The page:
confidence that their factories will be safe next raining season. nhk world, jakarta. >> that wraps up our bulletin. emerging economic powers still struggling with property. emboldened citizens still demanding democracy. the threat of violence, the push for peace, the shadow of conflict. get news and insight on south and southeast asia every weekday live from bangkok, only on nhk world "newsline." the repercussions from the hostage crisis in algeria last month continued to be felt around the world. and nowhere is that more true than in japan. of the 39 foreigners who died, 10 were japanese nationals. their deaths have caused much sorrow and ainge ner japan.
>> yoyuki hatachi is a retired employee in yokohama. he recently visited the company to pay his respects to a former colleague who died in the algerian hostage crisis. tadonari was a president of the corporation. the two men attended the same college and joined jgc within the two months of one another. they worked together on many of the same projects. takahashi remembers how devoted he was to get his work done, often working on his days off. >> translator: he always worked hard on a new project. his clients thought highly of his work. i think that was not just because of his ability, but also for his sincere approach and strong desire to be successful.
>> arata in this became involved in the algeria project three years after joining jgc. he went on to lead many other projects around the world. he became a top adviser for the firm last june. takahashi was deeply moved by aratani's death. he has decided to return to jgc because he says aratani still has many things to accomplish. >> translator: i hope to work as long as possible by carrying out his wishes. >> many people have been moved by the deaths of the japanese in algeria. thousands have visited jgc headquarters to pay their respects. they have said prayeres and left flowers. some have sent letters. they didn't consider the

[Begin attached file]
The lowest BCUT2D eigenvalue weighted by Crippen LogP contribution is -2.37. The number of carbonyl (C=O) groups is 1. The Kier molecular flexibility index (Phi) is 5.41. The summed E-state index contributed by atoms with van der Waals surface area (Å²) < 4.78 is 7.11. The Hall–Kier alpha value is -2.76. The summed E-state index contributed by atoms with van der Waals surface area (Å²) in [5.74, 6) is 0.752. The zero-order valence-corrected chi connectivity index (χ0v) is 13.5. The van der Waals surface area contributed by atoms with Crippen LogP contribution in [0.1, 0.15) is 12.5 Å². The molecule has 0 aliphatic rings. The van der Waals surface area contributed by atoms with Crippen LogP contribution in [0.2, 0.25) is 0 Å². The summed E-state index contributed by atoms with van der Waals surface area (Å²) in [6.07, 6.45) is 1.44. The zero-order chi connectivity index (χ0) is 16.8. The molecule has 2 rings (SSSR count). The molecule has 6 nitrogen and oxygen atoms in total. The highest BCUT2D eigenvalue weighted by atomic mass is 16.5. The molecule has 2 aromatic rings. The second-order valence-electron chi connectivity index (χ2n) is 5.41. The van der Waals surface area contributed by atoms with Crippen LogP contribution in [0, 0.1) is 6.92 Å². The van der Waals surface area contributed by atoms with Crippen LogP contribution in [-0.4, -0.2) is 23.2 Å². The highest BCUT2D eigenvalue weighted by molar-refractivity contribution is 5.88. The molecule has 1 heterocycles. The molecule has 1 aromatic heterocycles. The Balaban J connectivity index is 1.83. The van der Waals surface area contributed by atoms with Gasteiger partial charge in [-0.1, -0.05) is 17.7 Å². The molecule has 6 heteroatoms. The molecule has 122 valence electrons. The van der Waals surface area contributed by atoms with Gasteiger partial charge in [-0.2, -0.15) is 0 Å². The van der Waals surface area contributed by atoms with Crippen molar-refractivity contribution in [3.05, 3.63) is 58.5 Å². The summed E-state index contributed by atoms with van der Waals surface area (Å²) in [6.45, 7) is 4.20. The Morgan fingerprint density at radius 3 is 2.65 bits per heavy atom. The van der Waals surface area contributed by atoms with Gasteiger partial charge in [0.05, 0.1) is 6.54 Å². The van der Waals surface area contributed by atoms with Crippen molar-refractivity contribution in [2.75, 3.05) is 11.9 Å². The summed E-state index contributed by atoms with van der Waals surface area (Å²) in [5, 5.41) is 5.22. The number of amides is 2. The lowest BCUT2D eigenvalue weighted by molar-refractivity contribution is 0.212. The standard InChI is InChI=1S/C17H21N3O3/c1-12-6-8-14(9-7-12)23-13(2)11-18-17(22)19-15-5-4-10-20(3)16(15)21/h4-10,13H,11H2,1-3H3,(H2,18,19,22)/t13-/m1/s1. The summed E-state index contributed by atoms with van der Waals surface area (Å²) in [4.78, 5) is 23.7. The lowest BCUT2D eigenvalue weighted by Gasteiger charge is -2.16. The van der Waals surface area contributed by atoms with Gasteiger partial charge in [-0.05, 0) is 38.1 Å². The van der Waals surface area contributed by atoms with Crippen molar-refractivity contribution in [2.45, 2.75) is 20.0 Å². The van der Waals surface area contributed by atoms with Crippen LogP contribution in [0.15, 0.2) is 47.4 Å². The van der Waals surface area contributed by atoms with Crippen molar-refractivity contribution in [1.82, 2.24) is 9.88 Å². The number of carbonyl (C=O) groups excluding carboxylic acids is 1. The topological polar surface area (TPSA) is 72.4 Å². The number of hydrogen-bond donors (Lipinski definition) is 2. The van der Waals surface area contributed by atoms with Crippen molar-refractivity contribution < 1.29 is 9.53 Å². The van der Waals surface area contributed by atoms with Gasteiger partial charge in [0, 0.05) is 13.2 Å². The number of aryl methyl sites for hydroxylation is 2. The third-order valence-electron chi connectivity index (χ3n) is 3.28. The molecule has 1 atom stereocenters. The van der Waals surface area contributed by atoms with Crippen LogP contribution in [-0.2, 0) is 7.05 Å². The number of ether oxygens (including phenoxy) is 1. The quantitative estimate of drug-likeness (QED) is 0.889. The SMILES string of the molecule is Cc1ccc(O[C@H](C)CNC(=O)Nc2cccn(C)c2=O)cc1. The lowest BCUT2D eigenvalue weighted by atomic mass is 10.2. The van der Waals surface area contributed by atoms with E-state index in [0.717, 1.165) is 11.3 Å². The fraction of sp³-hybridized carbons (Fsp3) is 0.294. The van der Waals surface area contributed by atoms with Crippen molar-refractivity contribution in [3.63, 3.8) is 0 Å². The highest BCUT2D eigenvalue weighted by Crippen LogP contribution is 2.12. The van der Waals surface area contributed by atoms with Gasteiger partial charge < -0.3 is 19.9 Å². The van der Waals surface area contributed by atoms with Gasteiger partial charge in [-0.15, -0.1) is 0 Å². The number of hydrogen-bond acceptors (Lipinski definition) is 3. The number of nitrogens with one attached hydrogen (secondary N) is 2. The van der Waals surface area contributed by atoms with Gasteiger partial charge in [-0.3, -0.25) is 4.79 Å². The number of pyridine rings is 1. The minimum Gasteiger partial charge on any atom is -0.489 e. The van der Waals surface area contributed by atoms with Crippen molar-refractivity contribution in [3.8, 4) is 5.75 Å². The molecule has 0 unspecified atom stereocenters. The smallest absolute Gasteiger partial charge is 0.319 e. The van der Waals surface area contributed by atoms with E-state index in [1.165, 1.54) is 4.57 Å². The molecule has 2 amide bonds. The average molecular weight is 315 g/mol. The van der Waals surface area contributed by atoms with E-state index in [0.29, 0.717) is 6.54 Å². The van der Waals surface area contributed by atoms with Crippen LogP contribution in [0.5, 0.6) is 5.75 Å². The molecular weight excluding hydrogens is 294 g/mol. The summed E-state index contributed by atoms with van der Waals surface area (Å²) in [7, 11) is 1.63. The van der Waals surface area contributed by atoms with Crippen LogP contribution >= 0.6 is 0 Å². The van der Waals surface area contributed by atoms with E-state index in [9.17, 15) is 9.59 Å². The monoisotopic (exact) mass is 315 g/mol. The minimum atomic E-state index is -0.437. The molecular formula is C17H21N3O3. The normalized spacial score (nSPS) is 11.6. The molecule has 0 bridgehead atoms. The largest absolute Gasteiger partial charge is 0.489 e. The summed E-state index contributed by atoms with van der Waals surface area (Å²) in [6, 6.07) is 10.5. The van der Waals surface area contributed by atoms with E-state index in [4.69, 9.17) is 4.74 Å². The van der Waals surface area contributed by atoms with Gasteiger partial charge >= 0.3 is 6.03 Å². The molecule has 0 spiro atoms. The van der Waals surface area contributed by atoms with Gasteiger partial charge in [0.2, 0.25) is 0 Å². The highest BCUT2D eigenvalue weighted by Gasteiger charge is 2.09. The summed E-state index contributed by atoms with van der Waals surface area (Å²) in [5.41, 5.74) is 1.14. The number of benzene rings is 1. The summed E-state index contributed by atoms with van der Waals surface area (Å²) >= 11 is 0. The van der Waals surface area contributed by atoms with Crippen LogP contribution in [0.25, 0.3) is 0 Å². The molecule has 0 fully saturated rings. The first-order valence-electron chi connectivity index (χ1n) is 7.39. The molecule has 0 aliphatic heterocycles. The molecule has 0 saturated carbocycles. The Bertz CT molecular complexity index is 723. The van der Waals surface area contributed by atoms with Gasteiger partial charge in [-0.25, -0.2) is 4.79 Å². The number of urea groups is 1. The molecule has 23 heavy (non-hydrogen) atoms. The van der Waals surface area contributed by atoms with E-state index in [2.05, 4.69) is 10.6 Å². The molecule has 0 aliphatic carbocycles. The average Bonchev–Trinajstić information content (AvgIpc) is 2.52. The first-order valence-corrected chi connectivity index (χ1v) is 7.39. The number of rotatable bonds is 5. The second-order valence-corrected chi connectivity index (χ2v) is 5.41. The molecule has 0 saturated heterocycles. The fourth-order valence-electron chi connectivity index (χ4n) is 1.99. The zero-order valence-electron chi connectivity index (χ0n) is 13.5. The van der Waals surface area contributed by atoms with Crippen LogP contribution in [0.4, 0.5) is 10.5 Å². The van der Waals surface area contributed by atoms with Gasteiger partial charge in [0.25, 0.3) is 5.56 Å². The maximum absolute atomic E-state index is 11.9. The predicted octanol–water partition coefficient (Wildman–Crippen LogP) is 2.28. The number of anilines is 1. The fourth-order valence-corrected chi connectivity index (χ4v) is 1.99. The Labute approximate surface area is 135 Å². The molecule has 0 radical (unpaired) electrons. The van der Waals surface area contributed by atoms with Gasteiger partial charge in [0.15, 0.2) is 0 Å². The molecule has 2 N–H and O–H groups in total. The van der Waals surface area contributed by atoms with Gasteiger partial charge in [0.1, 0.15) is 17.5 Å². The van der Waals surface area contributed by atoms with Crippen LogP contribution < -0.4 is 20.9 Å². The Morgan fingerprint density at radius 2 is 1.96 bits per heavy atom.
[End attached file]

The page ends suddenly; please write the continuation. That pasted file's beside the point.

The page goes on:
deceased as just engineers. they believed they were helping to develop the algerian economy and, therefore, helping the algerian people. jgc corporation had kept the presence in the country for more than 40 years, even during the civil war in the 1990s. the story has inspired other japanese to make a change. shingo takahashi works as a systems engineer. he recently visited the international cooperation agency. the 38-year-old has been looking for a chance to take part in development work overseas. >> translator: the victims worked hard and risked their lives. i do not understand why they were killed. i may not be able to do much, but i would like to contribute to international society as much as possible.